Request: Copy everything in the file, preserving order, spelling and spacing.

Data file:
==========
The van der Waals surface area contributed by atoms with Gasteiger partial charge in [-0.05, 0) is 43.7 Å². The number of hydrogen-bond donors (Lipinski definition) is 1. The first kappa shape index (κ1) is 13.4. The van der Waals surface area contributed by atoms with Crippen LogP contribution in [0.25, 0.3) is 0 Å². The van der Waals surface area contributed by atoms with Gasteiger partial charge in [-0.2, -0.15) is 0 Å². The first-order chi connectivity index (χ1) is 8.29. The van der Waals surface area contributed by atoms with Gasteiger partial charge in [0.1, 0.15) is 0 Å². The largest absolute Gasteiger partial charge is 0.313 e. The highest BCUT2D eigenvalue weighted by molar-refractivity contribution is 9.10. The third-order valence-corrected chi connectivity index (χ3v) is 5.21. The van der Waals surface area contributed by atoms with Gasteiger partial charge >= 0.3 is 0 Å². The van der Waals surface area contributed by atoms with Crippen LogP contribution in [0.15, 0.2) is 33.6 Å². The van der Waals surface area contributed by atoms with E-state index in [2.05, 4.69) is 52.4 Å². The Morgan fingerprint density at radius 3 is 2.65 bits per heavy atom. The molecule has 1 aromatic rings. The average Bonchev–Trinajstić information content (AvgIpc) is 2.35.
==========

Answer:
The van der Waals surface area contributed by atoms with Gasteiger partial charge in [-0.05, 0) is 43.7 Å². The number of hydrogen-bond donors (Lipinski definition) is 1. The first kappa shape index (κ1) is 13.4. The van der Waals surface area contributed by atoms with Crippen LogP contribution in [0.25, 0.3) is 0 Å². The van der Waals surface area contributed by atoms with Gasteiger partial charge in [-0.2, -0.15) is 0 Å². The first-order chi connectivity index (χ1) is 8.29. The van der Waals surface area contributed by atoms with Gasteiger partial charge in [0.1, 0.15) is 0 Å². The largest absolute Gasteiger partial charge is 0.313 e. The highest BCUT2D eigenvalue weighted by molar-refractivity contribution is 9.10. The third-order valence-corrected chi connectivity index (χ3v) is 5.21. The van der Waals surface area contributed by atoms with Gasteiger partial charge >= 0.3 is 0 Å². The van der Waals surface area contributed by atoms with Crippen LogP contribution in [0.15, 0.2) is 33.6 Å². The van der Waals surface area contributed by atoms with E-state index in [2.05, 4.69) is 52.4 Å². The Morgan fingerprint density at radius 3 is 2.65 bits per heavy atom. The molecule has 1 aromatic rings. The average Bonchev–Trinajstić information content (AvgIpc) is 2.35.